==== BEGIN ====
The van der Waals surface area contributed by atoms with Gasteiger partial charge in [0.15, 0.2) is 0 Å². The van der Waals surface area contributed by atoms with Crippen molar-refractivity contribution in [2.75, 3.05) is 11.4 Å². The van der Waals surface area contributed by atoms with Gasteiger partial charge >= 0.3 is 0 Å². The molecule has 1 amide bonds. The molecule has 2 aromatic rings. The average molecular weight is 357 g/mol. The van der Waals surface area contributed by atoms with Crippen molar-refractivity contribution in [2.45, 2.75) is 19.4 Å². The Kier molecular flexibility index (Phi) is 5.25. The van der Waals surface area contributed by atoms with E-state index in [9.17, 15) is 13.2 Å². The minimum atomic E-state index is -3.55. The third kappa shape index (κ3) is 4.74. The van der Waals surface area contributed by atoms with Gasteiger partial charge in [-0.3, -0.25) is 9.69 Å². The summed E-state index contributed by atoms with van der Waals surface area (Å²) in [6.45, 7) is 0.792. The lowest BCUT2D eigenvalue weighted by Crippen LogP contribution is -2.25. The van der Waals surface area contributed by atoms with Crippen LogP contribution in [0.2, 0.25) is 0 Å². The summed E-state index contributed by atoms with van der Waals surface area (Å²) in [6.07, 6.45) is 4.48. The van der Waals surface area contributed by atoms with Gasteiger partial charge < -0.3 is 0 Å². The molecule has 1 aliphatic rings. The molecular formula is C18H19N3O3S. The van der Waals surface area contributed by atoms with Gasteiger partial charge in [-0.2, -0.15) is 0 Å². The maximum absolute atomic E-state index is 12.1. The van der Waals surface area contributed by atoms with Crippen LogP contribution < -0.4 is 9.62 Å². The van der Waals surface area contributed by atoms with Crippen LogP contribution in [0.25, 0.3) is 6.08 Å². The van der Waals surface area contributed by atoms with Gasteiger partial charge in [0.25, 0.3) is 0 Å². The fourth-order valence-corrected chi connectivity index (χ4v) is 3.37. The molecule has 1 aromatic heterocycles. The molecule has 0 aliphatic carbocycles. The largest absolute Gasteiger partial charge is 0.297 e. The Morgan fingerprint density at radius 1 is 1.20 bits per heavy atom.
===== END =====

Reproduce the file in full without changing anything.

The van der Waals surface area contributed by atoms with Gasteiger partial charge in [0.15, 0.2) is 0 Å². The van der Waals surface area contributed by atoms with Crippen molar-refractivity contribution in [2.75, 3.05) is 11.4 Å². The van der Waals surface area contributed by atoms with Gasteiger partial charge >= 0.3 is 0 Å². The molecule has 1 amide bonds. The molecule has 2 aromatic rings. The average molecular weight is 357 g/mol. The van der Waals surface area contributed by atoms with Crippen molar-refractivity contribution in [2.45, 2.75) is 19.4 Å². The Kier molecular flexibility index (Phi) is 5.25. The van der Waals surface area contributed by atoms with E-state index in [9.17, 15) is 13.2 Å². The minimum atomic E-state index is -3.55. The third kappa shape index (κ3) is 4.74. The van der Waals surface area contributed by atoms with Gasteiger partial charge in [-0.3, -0.25) is 9.69 Å². The summed E-state index contributed by atoms with van der Waals surface area (Å²) in [6.45, 7) is 0.792. The lowest BCUT2D eigenvalue weighted by Crippen LogP contribution is -2.25. The van der Waals surface area contributed by atoms with Crippen LogP contribution in [0.2, 0.25) is 0 Å². The summed E-state index contributed by atoms with van der Waals surface area (Å²) in [6.07, 6.45) is 4.48. The van der Waals surface area contributed by atoms with Gasteiger partial charge < -0.3 is 0 Å². The molecule has 1 aliphatic rings. The molecular formula is C18H19N3O3S. The van der Waals surface area contributed by atoms with Gasteiger partial charge in [-0.2, -0.15) is 0 Å². The maximum absolute atomic E-state index is 12.1. The van der Waals surface area contributed by atoms with Crippen LogP contribution < -0.4 is 9.62 Å². The van der Waals surface area contributed by atoms with Crippen LogP contribution in [0.25, 0.3) is 6.08 Å². The van der Waals surface area contributed by atoms with Gasteiger partial charge in [0.25, 0.3) is 0 Å². The fourth-order valence-corrected chi connectivity index (χ4v) is 3.37. The molecule has 1 aromatic heterocycles. The molecule has 0 aliphatic carbocycles. The largest absolute Gasteiger partial charge is 0.297 e. The Morgan fingerprint density at radius 1 is 1.20 bits per heavy atom.